Thousands of people jammed the front lawn of Canada’s British Columbian parliament on Monday to oppose Enbridge's controversial $5.5-billion pipeline from the Alberta oil sands to the country's West Coast.
But the company behind the projected Northern Gateway duct had its own message for the crowd.
Enbridge vice president, Janet Holder, told CKNW News the company would go ahead with its plans despite opposition, taking every precaution to prevent an oil spill from happening.
The company estimates that opening up Asian markets to Canadian oil would boost Canada's GDP by $270 billion over 30 years, and would generate $81 billion in direct and indirect revenues to the federal and provincial governments. Of that, B.C. would receive about $6 billion, while Ottawa would receive about $36 billion and Alberta $32 billion.
The controversial project consists of two pipelines: one transporting oil in a westerly direction from Bruderheim, Alta., to the port of Kitimat, B.C., from there it would be shipped to international markets in Asia and the northwestern United States; and the other pipeline would carry imported natural-gas condensate in the opposite direction. The condensate is a toxic mix of liquid hydrocarbons that forms during the extraction of natural gas and is used as a thinning agent to dilute and help transport heavy oils like bitumen.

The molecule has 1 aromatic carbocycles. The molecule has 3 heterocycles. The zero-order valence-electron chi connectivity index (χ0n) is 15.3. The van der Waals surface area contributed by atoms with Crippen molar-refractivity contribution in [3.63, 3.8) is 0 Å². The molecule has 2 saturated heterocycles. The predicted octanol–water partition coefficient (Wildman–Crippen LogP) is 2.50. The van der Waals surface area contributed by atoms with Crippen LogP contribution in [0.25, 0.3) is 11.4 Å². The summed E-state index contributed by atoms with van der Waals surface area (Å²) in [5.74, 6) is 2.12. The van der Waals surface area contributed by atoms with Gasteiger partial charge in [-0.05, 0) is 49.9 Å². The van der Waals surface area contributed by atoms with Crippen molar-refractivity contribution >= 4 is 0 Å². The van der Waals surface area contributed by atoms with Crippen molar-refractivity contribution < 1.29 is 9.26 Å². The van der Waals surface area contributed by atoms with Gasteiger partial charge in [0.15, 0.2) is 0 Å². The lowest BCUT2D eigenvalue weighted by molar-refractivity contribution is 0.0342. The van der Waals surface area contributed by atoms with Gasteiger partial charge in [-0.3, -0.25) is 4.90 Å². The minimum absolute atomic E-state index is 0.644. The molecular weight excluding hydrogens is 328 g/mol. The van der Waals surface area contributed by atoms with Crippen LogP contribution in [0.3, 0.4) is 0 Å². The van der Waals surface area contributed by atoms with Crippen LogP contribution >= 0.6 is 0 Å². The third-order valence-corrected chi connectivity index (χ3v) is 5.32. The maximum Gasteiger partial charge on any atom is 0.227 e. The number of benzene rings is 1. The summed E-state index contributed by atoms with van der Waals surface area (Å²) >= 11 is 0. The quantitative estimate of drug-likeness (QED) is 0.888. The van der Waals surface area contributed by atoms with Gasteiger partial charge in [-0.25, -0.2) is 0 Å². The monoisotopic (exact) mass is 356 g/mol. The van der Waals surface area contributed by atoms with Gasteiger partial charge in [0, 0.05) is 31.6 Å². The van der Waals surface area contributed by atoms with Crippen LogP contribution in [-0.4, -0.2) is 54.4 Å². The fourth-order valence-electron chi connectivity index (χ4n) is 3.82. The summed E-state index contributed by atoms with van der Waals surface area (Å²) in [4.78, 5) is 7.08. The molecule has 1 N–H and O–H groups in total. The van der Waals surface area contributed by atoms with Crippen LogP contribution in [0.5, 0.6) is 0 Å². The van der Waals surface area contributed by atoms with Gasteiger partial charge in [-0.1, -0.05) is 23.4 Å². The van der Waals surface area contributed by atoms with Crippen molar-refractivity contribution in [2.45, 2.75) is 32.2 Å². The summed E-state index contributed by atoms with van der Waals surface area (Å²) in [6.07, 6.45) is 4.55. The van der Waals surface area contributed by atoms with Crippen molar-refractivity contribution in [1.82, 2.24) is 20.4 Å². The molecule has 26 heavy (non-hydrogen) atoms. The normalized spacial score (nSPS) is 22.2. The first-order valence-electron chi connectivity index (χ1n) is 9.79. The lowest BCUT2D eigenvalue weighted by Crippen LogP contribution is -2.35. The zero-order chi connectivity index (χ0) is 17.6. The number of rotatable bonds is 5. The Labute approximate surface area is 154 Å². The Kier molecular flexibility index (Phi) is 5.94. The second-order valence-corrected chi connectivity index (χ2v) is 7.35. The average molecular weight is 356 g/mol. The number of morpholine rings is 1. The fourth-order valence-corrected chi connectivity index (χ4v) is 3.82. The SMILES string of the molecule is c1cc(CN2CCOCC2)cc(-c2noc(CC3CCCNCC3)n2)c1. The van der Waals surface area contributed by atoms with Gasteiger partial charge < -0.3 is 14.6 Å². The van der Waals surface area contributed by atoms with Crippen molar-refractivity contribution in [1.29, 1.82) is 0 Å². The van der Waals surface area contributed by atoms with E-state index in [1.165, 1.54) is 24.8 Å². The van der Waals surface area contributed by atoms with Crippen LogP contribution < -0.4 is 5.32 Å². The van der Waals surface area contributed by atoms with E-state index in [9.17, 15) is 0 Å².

The majority of the pipeline will be underground, with the exception of a few water crossings where it is deemed safer to run the pipes above water.
The project would also include the building of a new marine terminal in Kitimat.
Another province-wide protest is expected to happen Wednesday in B.C.’s legislative capital —Victoria— and at MLA offices in 55 communities.
Image: Protest against Enbridge’s Northern Gateway Pipeline in Vancouver, March 2012.